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Liverpool vs Chelsea final shows Carabao Cup remains a unique obstacle for clubs outside the elite

Fulham 1-1 Liverpool (Agg 2-3): Luis Diaz put the Reds ahead before Issa Diop’s late leveller

Karl Matchett
Craven Cottage
Thursday 25 January 2024 06:18 GMT
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(Getty Images)

And so it will be a repeat of two years ago, Liverpool and Chelsea in the first domestic cup final of the season, silverware on offer for two teams rebuilding – albeit from rather different points and in very different ways – and another day out at Wembley for two sets of fans who know that stadium almost as well as their own.

For the Reds, their place in the Carabao Cup final comes courtesy of a second-leg 1-1 draw at Fulham, yielding a 3-2 aggregate scoreline.

Because that’s what Fulham were up against here: not just a team of the calibre of Liverpool, but also the odds and the structure of this very competition. Even if underdogs, mid-table Premier League teams or indeed lower-league sides – see Middlesbrough – reach this stage, the last four, there’s an altogether different obstacle to overcome. Competing with the top-flight’s finest is tough enough, but teams can of course do so. Across 90 minutes, at least. But the more often you have to face them, the less likely it is you prevail on multiple occasions.

Fulham had twice already led Liverpool, twice run them close and twice still lost. A third meeting was, perhaps unsurprisingly, more than a bridge too far, even if the game was far from as lopsided as Tuesday night’s semi-final, where Chelsea didn’t just overcome but overwhelmed Boro, having trailed after 90 minutes. With the EFL deciding that future semis will continue to be over two legs, though, it’s more than likely this trend will continue: only four clubs have won it since 2014, seven since 2005, 10 since 1997. One of the same group will do so again this season, and perhaps that’s how the competition organisers want it.

There was first of all, though, a moment when all that might not have been the case. A moment was all it was however, and part of the reason the top few have such an advantage is that they possess more of the players who can create those moments, more of them who can take them.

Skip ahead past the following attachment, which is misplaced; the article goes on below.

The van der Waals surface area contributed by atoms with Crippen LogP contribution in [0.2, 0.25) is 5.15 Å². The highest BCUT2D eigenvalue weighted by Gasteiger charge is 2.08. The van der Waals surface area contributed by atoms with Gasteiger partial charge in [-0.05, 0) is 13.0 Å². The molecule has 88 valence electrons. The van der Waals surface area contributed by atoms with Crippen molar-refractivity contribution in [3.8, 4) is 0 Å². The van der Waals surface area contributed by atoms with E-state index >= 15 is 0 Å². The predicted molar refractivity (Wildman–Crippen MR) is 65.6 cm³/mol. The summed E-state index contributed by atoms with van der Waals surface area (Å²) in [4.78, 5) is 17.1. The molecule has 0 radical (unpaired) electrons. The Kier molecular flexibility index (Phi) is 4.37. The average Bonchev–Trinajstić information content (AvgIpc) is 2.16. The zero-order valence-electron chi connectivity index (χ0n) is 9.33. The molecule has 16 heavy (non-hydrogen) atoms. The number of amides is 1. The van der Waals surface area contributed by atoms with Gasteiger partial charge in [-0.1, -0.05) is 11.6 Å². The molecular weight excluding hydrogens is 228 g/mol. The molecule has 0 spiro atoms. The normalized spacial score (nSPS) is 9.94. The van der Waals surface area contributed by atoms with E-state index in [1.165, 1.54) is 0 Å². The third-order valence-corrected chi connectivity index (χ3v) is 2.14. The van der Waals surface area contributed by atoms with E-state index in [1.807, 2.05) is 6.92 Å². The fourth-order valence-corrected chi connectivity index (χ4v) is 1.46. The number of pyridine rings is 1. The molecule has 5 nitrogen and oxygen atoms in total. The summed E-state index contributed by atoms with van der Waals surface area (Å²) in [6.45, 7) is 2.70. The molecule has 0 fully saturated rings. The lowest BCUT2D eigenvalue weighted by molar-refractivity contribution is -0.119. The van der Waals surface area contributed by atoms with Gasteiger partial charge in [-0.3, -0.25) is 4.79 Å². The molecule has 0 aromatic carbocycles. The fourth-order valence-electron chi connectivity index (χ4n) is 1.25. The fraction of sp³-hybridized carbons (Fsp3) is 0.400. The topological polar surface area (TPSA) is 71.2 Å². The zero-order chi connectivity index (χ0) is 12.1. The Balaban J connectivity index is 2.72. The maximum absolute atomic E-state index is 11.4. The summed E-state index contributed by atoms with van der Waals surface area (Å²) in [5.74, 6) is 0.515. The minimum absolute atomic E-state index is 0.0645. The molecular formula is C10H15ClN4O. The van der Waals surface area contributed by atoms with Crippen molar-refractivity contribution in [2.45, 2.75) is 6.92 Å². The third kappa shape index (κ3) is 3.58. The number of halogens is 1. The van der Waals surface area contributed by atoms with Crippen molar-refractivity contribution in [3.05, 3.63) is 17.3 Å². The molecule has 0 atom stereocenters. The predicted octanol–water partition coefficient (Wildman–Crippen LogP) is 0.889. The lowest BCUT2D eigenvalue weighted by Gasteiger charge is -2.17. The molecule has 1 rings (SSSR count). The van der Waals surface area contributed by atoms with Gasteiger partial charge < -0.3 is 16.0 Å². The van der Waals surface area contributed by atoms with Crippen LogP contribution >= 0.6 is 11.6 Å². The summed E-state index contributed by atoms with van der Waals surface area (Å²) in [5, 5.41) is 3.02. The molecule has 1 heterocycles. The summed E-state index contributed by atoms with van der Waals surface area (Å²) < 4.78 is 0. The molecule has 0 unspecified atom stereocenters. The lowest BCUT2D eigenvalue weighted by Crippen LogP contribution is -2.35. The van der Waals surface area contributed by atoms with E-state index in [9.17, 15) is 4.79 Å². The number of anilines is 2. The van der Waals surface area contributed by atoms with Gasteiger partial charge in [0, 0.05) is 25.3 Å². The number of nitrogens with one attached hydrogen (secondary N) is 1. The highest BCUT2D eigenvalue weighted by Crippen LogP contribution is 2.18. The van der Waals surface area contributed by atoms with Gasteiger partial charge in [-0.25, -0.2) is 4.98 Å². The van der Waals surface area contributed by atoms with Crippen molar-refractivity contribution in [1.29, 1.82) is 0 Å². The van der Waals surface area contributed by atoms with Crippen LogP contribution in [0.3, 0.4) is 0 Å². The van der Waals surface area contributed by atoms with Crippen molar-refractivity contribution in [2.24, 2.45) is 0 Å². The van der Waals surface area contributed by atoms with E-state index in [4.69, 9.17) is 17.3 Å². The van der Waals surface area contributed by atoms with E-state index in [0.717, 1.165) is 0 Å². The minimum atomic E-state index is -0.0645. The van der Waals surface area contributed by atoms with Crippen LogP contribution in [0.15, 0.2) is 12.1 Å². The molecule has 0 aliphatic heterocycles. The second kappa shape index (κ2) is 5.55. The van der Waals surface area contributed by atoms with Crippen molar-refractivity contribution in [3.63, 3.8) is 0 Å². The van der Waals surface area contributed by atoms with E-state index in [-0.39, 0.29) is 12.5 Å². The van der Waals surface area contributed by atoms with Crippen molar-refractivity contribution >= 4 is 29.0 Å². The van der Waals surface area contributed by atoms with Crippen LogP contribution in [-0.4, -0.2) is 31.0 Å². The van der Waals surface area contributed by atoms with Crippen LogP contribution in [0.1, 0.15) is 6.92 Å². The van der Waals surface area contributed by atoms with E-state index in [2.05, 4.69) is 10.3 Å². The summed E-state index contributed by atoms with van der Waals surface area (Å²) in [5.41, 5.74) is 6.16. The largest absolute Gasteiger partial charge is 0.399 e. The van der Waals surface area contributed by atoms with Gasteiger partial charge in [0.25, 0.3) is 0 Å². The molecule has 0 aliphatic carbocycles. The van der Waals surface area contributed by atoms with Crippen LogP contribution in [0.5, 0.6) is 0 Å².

Joao Palhinha volleyed a glorious chance over the bar early on from a corner, a brief sighter to level scores on aggregate. Moments later Fulham were behind. Luis Diaz picked up a Jarell Quansah switch, beat his man in the air and found the bottom corner via a double deflection with 11 minutes on the clock; as routinely as that, Fulham had to do what no team had in 298 days and beat Liverpool by at least two.

The last to do it were Man City in April last season. Fulham are neither perennial title-winners, nor regular spenders of hundreds of millions of pounds in the transfer market, and so it wavered between improbability and impossibility that they would conjure up the same sort of trick.

Luis Diaz celebrates scoring for Liverpool at Fulham (Liverpool FC via Getty Images)

Yet, this was an opportunity for them all the same. Reaching a domestic cup semi-final should still be seen as an achievement of sorts, a marker of progress or a means for excitement. Inside the stadium, however, it’s hard to suggest that was the overriding feeling, for long stretches at least.

Despite the ferociously billowing plastic flags pre-match, the only real hint in the opening exchanges of fierceness, of this being an unusually tense circumstance or a game outside the norm, came from the home support goading Harvey Elliott’s every touch and berating referee Simon Hooper’s every decision. It wasn’t that there was no atmosphere, it was more that it felt as though the home fans needed to be given a reason to believe, rather than doing so regardless and imparting that onto the players.

Ultimately, that reason didn’t arrive until very late, just 15 minutes left on the clock, after a host of near-misses at both ends.

The busy Darwin Nunez almost headed one into Cody Gakpo’s path for two, then Nunez’s own volley hit the post and when Diaz scored the rebound, the offside flag was up against the Uruguayan. At the other end, Caoimhin Kelleher had to sprawl to his right to tip one wide and Willian drilled another strike into his arms. Soon into the second half Andreas Pereira thought he had levelled, only to hit the outside of the post; Liverpool broke and Nunez freed Elliott, but his shot was saved by Leno’s legs.

Issa Diop equalised late on (Reuters)

Finally, the equaliser came via Issa Diop with 14 minutes left on the clock, a deft touch which flicked past Kelleher following a Harry Wilson cross from the left, before the Welsh winger almost immediately scored a second, denied by the keeper’s outstretched arm this time as he dived to his right.

The Irishman, Liverpool’s penalty hero of the Carabao Cup final two years ago, made enough of a stop on that occasion to keep his side ahead on aggregate and there was very little else left for Liverpool to withstand, despite Fulham throwing forward bodies in the closing stages. Kelleher will now again get his chance in a cup final, as will Liverpool, as will Chelsea. The League Cup’s systematic and inbuilt dominance by the elite prevails.

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